Boris Johnson announced on 23 June 2020 that lockdown restrictions will be eased from Saturday 4 July 2020 (dubbed “Super Saturday”), allowing certain businesses, including bars, restaurants and hairdressers to re-open in the UK.
The opening up of the economy has in part been made possible by the NHS Test and Trace service, which aims to help contain clusters or outbreaks of the virus by contacting those who have come into close contact with an individual who has test positive for it. The UK Government’s guidance, Keeping workers and customers safe during Covid-19 in restaurants, pubs and takeaway services, asks businesses to assist the NHS Test and Trace service by keeping a temporary record of customers and visitors for 21 days and to respond to requests for that data if needed. Although this is not mandatory, there is a responsibility that comes with this recovery phase and it is very clear businesses play a vital role.
Assisting the NHS Test and Trace service will mean that all businesses, many of whom have no or little experience of dealing with personal data, will be data controllers for the purposes of data protection and will have to comply with the requirements of data protection law, even under the current circumstances. Compliance is likely to be much easier for larger businesses whose existing infrastructures are set up to support data collection. Smaller businesses will undoubtedly have a harder task to ensure they do not inadvertently breach existing data protection laws.
So what do businesses need to know?
We’ve set out our top 6 data protection tips and recommendations businesses should consider ahead of re-opening this Super Saturday:
- Keep it to a minimum. You must only collect the minimum amount of data that you need to achieve the purpose. For purposes of NHS Track and Trace, this is likely to mean you will need to keep the customer’s name, contact details (such as a telephone number or email address), and the date and time of their booking.
- Limit the amount of data you keep. The UK government has advised businesses to keep a temporary record of customers and visitors for a period of 21 days. Unless you have another reason to hold on to the data, you should delete it after this period has ended.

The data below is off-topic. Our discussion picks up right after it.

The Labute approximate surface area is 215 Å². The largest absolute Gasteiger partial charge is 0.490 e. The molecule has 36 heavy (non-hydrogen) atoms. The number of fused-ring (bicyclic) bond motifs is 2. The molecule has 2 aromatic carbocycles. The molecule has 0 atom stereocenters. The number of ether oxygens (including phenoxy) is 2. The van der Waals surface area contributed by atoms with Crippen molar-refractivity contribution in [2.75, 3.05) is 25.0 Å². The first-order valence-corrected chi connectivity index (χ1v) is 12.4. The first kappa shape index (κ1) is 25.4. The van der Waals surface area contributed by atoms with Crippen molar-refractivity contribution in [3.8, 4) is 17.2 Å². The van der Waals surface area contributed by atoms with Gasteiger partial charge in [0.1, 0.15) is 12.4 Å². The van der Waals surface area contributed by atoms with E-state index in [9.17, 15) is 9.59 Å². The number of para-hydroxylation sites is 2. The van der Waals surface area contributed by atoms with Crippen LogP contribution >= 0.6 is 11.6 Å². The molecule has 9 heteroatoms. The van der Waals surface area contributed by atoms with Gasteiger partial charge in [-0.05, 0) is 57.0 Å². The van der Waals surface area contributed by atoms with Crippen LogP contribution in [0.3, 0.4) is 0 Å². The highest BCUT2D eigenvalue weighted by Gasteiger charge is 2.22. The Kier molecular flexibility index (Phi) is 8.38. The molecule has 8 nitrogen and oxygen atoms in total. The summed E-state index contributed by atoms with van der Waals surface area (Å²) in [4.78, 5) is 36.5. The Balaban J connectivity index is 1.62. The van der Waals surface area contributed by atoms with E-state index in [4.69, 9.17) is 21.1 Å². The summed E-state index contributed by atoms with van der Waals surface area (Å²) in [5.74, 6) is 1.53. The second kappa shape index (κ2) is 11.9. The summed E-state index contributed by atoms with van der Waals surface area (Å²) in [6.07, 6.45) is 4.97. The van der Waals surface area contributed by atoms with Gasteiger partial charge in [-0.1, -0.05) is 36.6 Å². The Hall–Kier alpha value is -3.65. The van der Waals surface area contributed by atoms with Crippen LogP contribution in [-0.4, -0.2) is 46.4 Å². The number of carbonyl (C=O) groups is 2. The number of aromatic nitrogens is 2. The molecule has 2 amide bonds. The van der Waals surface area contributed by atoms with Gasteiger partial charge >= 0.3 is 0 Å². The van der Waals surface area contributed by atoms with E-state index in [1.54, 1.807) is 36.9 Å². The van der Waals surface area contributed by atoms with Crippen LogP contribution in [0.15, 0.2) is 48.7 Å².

- Do not use the data you collect for any other purpose. If you have collected data for purposes of contact tracing, you cannot use that same data to achieve an unrelated or unexpected activity, such as for marketing purposes. Ensure that you collect any marketing consent separately to the data you collect for contact tracing.
- Keep the data secure. You must ensure that the data you collect is kept secure; both against external threats (e.g., malicious hackers) and internal threats (e.g. poorly trained employees). You must also ensure that you dispose of the data in a secure way, such as shredding paper records before throwing them away.
- Do not hide a data breach. Any data breach must be dealt with quickly and efficiently to minimise the harm to affected individuals. If you suspect that a data breach has occurred (or is occurring), then you must report it to the ICO within 72 hours. Failing to notify a breach when required to do so can result in a heavy fine of up to €10 million or 2% of your global turnover.
For an update on all the legal implications relating to Coronavirus please see here.
Please note that this blog is provided for general information only. It is not intended to amount to advice on which you should rely. You must obtain professional or specialist advice before taking, or refraining from, any action on the basis of the content of this blog.
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